Mixed outlook for practical rat control

Increased demand for high quality and safe food means there is a need for ever-higher standards in all stages of food production. CRRU chairman Dr Alan Buckle tells Simon King this includes rodenticide use

Consumer demands have led to strict quality assurance requirements from the likes of supermarkets and food processing companies. Among these is the need for highly effective rodent control, without which rodents will contaminate and destroy food at every stage from the farm to the supermarket shelf.

Equally, concerns and reassurance about rat control on farms have been identified by a recent survey of 17 farm owners and managers by the UK Rodenticide Stewardship Regime, launched in 2015.

Dr Alan Buckle
The primary concern, according to stewardship spokesman and Campaign for Responsible Rodenticide Use (CRRU) chairman Dr Alan Buckle (pictured), is that permanent rodenticide baiting is still considered essential – contrary to stewardship guidelines – by one-in-three farmers.

“On a positive note, about one-in-five report using rodenticides only once a year or not at all, and another one-in-four use them just twice to four times a year,” he added.

As an incentive to take part, the survey included a draw to win a professional brush cutter, making the point that rat control should begin with keeping a tidy farmstead.

Dr Buckle pointed out that while the results reveal just over 60% of farmers get this in theory, nearly 40% don’t.

“Moreover, half of participants scored their own farm’s tidiness a mediocre five, six or seven out of 10,” he added.

In addition to poison baits, used by 79%, other control measures were used by some but not all farmers:, including denying access to food (58%), traps (40%), rat-proofed buildings terriers and shooting (31% each).

For an indication of what is at the Government panel that oversees the stewardship regime said earlier this year that its scrutiny ‘will focus on the extent of any behavioural change among those operating in the sector and the measurable effect this has on residue levels in non- target animals’.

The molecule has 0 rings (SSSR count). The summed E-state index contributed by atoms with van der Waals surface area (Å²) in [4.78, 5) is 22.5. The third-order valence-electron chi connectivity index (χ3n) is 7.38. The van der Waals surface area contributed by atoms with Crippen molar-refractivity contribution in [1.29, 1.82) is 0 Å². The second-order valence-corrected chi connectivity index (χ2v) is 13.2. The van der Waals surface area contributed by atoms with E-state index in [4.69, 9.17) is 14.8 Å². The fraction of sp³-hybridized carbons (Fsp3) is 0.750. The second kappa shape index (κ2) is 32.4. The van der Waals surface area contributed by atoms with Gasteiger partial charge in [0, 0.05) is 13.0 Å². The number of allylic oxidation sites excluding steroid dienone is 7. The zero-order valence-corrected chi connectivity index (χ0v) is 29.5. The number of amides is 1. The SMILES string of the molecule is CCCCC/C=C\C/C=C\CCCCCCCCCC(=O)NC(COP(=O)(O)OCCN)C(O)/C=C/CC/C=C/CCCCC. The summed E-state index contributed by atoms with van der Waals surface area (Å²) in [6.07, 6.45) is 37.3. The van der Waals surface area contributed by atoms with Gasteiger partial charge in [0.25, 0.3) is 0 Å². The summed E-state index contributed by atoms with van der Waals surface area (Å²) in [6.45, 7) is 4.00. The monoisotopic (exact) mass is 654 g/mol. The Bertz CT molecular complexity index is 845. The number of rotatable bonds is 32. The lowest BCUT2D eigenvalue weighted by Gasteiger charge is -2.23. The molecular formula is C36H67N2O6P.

Dr Buckle said: “With this in mind, participating farmers appear to share a healthy realism that changes could be introduced if stewardship controls don’t produce sufficient beneficial changes. Some 40% regard as ‘probable’ the hypothetical suggestion that high potency rodenticides might be restricted in future to professional pest controllers only. Another 43% rated this ‘possible’.”

Free information materials support best practice
New materials supporting effective and responsible rodenticide use have been published by the UK Rodenticide Stewardship Regime and are available free of charge to all users. Topics include exposure of wildlife to rodenticides, direct bait application in burrows, environmental risk assessments and changes to classifications and pack sizes. Each includes detailed notes and some offer suggested additional reading.

The modules can be downloaded from HERE. More are in the pipeline, according to CRRU training & certification work group leader Dr Matthew Davies.

“For the time being, participation in continuous professional development (CPD) is not a condition for proof of competence to purchase stewardship-label rodenticides,” he said. “Even so, CPD is strongly advised and supported by CRRU UK.

“In addition to DIY use by committed pest controllers, farmers and gamekeepers, the modules can, as one example, be used to support CPD by registered trainers with relevant stewardship-certification organisations including BASIS, City & Guilds and LANTRA.

“CRRU will monitor uptake of CPD materials as an indicator of rodenticide users’ appetites for pursuing best possible practice. This information will be included in Rodenticide Stewardship’s reporting to the UK Government panel that oversees its operation.”

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